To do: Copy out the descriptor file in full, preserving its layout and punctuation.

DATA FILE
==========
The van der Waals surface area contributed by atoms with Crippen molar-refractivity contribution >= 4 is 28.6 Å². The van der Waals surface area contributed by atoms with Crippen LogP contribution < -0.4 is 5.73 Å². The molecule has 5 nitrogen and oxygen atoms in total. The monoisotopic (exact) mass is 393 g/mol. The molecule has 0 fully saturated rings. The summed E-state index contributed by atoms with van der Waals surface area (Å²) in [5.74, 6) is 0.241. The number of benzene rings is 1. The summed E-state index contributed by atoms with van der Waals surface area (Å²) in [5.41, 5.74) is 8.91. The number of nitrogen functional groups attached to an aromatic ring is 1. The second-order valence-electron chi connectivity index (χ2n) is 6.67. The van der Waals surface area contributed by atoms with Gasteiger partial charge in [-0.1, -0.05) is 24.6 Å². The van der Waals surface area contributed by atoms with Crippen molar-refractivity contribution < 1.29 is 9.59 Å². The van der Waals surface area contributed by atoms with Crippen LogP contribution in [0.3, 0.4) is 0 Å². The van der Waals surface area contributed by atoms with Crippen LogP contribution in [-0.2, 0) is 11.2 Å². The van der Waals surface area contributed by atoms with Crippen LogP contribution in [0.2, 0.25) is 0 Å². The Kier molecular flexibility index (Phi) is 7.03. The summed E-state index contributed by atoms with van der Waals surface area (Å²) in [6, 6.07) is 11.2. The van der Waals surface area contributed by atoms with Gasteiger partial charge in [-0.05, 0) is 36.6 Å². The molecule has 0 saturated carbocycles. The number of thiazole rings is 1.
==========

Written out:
The van der Waals surface area contributed by atoms with Crippen molar-refractivity contribution >= 4 is 28.6 Å². The van der Waals surface area contributed by atoms with Crippen LogP contribution < -0.4 is 5.73 Å². The molecule has 5 nitrogen and oxygen atoms in total. The monoisotopic (exact) mass is 393 g/mol. The molecule has 0 fully saturated rings. The summed E-state index contributed by atoms with van der Waals surface area (Å²) in [5.74, 6) is 0.241. The number of benzene rings is 1. The summed E-state index contributed by atoms with van der Waals surface area (Å²) in [5.41, 5.74) is 8.91. The number of nitrogen functional groups attached to an aromatic ring is 1. The second-order valence-electron chi connectivity index (χ2n) is 6.67. The van der Waals surface area contributed by atoms with Gasteiger partial charge in [-0.1, -0.05) is 24.6 Å². The van der Waals surface area contributed by atoms with Crippen molar-refractivity contribution < 1.29 is 9.59 Å². The van der Waals surface area contributed by atoms with Crippen LogP contribution in [0.3, 0.4) is 0 Å². The van der Waals surface area contributed by atoms with Crippen LogP contribution in [-0.2, 0) is 11.2 Å². The van der Waals surface area contributed by atoms with Crippen LogP contribution in [0.2, 0.25) is 0 Å². The Kier molecular flexibility index (Phi) is 7.03. The summed E-state index contributed by atoms with van der Waals surface area (Å²) in [6, 6.07) is 11.2. The van der Waals surface area contributed by atoms with Gasteiger partial charge in [-0.05, 0) is 36.6 Å². The molecule has 0 saturated carbocycles. The number of thiazole rings is 1.